Michelle Doose, PhD, MPH, is a Cancer Prevention Fellow in the Health Systems and Interventions Research Branch of the Healthcare Delivery Research Program. Michelle’s research focuses on healthcare delivery and cancer care outcomes among cancer patients and survivors with complex health and social needs, using a health equity lens. She is particularly interested in understanding how multidisciplinary care teams coordinate cancer and comorbid care within and across healthcare systems and identifying modifiable points for interventions. Her previous research examined the multilevel factors (i.e., patient, provider, and health system) that influence clinical care management of diabetes and hypertension among Black women with breast cancer.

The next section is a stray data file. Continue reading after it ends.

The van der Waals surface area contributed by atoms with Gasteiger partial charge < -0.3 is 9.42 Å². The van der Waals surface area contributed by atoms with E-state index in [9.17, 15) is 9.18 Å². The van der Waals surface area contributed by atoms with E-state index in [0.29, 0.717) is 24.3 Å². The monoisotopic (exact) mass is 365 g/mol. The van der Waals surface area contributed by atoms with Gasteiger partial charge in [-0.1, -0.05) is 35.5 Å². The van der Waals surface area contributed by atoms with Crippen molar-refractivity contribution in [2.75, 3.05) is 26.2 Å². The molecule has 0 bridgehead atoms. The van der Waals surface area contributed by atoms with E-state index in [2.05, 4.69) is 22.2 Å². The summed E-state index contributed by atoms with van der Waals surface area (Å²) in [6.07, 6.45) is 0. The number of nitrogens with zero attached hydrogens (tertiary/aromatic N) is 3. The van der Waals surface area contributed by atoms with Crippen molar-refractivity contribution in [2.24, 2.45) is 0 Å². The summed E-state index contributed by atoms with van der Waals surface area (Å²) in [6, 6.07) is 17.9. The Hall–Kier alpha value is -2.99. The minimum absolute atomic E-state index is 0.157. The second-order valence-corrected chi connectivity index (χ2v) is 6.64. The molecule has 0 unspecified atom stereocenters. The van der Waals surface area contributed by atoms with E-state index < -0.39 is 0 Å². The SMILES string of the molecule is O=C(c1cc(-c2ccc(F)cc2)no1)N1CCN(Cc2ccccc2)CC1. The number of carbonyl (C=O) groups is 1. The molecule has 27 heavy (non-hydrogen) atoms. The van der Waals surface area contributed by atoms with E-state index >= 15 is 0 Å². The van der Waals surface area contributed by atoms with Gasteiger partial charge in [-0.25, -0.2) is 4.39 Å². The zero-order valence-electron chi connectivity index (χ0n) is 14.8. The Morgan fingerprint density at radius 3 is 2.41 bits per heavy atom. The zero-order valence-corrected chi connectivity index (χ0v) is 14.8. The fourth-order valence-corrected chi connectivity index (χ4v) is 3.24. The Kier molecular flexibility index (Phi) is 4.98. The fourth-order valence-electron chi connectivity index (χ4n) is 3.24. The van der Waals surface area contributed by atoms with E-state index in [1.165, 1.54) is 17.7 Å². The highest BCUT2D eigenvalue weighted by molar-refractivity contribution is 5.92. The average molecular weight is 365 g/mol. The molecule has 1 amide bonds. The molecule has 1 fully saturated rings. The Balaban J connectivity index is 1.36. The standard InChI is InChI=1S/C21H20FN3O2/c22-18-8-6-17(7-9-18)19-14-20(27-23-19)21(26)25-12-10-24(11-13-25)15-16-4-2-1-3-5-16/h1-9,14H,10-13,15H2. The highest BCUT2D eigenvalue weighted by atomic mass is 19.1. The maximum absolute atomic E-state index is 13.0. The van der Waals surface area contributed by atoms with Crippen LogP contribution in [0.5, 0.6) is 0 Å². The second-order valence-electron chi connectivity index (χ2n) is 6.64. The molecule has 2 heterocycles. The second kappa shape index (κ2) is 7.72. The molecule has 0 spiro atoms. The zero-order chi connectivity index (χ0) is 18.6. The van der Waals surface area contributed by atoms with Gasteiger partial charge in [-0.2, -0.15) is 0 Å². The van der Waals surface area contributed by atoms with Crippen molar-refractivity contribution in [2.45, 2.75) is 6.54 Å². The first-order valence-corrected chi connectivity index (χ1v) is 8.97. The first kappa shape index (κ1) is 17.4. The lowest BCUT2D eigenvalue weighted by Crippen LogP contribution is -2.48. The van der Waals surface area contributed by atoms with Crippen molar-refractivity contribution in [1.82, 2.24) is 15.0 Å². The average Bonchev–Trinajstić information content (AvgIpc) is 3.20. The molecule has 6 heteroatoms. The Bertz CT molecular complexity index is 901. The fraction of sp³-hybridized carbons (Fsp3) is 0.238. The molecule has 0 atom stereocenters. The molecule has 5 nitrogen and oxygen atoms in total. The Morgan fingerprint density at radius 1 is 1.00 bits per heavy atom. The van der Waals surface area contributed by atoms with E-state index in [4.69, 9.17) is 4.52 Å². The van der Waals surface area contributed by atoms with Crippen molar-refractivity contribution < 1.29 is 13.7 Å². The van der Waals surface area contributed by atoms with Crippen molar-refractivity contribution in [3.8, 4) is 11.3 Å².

Michelle earned her PhD in Public Health with a concentration in Epidemiology at the Rutgers School of Public Health and is a graduate of the Health Policy Research Scholar Program, a national leadership development program, supported by the Robert Wood Johnson Foundation. Following her MPH in Community Health Sciences at the University of California, Los Angeles, Michelle worked as a health educator helping cancer survivors navigate health and wellness after cancer. She also helped develop culturally-tailored, innovative interventions to prepare cancer survivors with their transition to post-treatment care. Michelle received her bachelor’s degrees in International Studies and Spanish at Pepperdine University.